Caribbean super-rat history extracted from DNA
Scientists have pieced together the evolutionary history of a fascinating group of extinct Caribbean rats, some of which grew to the size of cats.
The so-called rice rats were lost from the Lesser Antilles - the likes of St Kitts and Grenada - over 100 years ago.
They were driven to oblivion by the activities of European settlers.
But now, UK researchers' DNA studies have worked out when the rodents first arrived in the islands, and how they radiated across the region.
Selina Brace, Sam Turvey and others report their work in Proceedings B, a journal of the Royal Society.
It was a tough job. Only a few examples of these rats are still held in museum collections, and the DNA material recovered from archaeological specimens tends to have degraded in the tropical heat.
Nonetheless, the team was able to find sufficient samples to map out the rodents' history.
The investigations show these creatures probably first arrived in the eastern Caribbean about six million years ago, in the late Miocene.
They would have done this on vegetation rafts, flushed out of rivers that entered the ocean on the north coast of South America.
The genetics indicate that there were at least two big dispersals of the rats, but what surprised the team was just how diverse the animals became once they arrived on the islands.
Even on St Eustatius, St Kitts and Nevis – which would have formed a single island when sea levels were lowered during glacial periods – there was unexpected genetic diversity.
"We would have expected, a priori, that the rodents on that island bank would have been basically genetically identical, because of this potential for gene flow," explained Dr Turvey, from the Zoological Society of London.
"In fact, the populations from each of those three islands were highly differentiated, potentially to the level of maybe being different species. And so it would seem the high-end estimates for how many rice rat species there were across the Caribbean – about 15-20 – are probably accurate."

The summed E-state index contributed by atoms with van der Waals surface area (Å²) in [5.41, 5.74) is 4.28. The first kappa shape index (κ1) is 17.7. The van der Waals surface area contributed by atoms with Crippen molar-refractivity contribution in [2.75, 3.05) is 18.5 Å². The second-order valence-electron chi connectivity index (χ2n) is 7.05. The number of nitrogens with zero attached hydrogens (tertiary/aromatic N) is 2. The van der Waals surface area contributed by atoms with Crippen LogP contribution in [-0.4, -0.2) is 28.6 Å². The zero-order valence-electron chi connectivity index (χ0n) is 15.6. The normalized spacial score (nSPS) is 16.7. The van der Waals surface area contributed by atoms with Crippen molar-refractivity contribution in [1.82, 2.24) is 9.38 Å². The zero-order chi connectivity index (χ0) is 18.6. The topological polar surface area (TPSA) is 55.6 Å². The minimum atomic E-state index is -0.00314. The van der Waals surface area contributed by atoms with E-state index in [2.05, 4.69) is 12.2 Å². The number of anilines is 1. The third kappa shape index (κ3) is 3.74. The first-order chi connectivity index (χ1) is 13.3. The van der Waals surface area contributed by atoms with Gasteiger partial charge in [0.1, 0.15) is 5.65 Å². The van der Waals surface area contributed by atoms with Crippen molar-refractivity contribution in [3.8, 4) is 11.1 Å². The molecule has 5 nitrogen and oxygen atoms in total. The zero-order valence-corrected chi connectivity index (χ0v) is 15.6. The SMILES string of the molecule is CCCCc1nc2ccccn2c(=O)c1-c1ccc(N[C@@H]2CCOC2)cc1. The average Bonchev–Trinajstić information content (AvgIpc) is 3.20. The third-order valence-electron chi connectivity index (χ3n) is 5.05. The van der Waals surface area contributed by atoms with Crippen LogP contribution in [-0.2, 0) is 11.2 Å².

This only goes to underline the scale of biodiversity loss that was initiated when human settlers arrived from Europe.
They changed the environment, by cutting down trees. They also brought with them brown and black rats, and, significantly, the mongoose, which was used to keep sugar plantations free of pests.
This combination of forces obliterated the rice rats from the Lesser Antilles - along with many other mammal species as well - in the space of about 200 years. The last rice rats probably died off in the very early 20th Century.
Today, researchers regard what happened in the Caribbean as one of the largest mammal extinction events in the past few thousand years. Its magnitude rivals even that seen in Australia where settlers removed a great many mammals, including the thylacine, or Tasmanian tiger as it is commonly called.
"The rice rat extinction is itself a major extinction event, but it is only a component of the wider loss of mammals across the entire Caribbean basin," said Dr Turvey.
"We've been talking about just the Lesser Antilles, but in the Greater Antilles – the likes of Cuba, Jamaica, Hispaniola, the Caymans and Puerto Rico, etc – there have been a huge number of extinctions as well.
"It's hard to know exactly how many species disappeared across the Caribbean Basin as a whole, but there were probably in the order of over 100 different, distinct island populations of endemic mammals, of which there are maybe 7-10 left. A tremendous loss of mammalian biodiversity."
Jonathan.Amos-INTERNET@bbc.co.uk and follow me on Twitter: @BBCAmos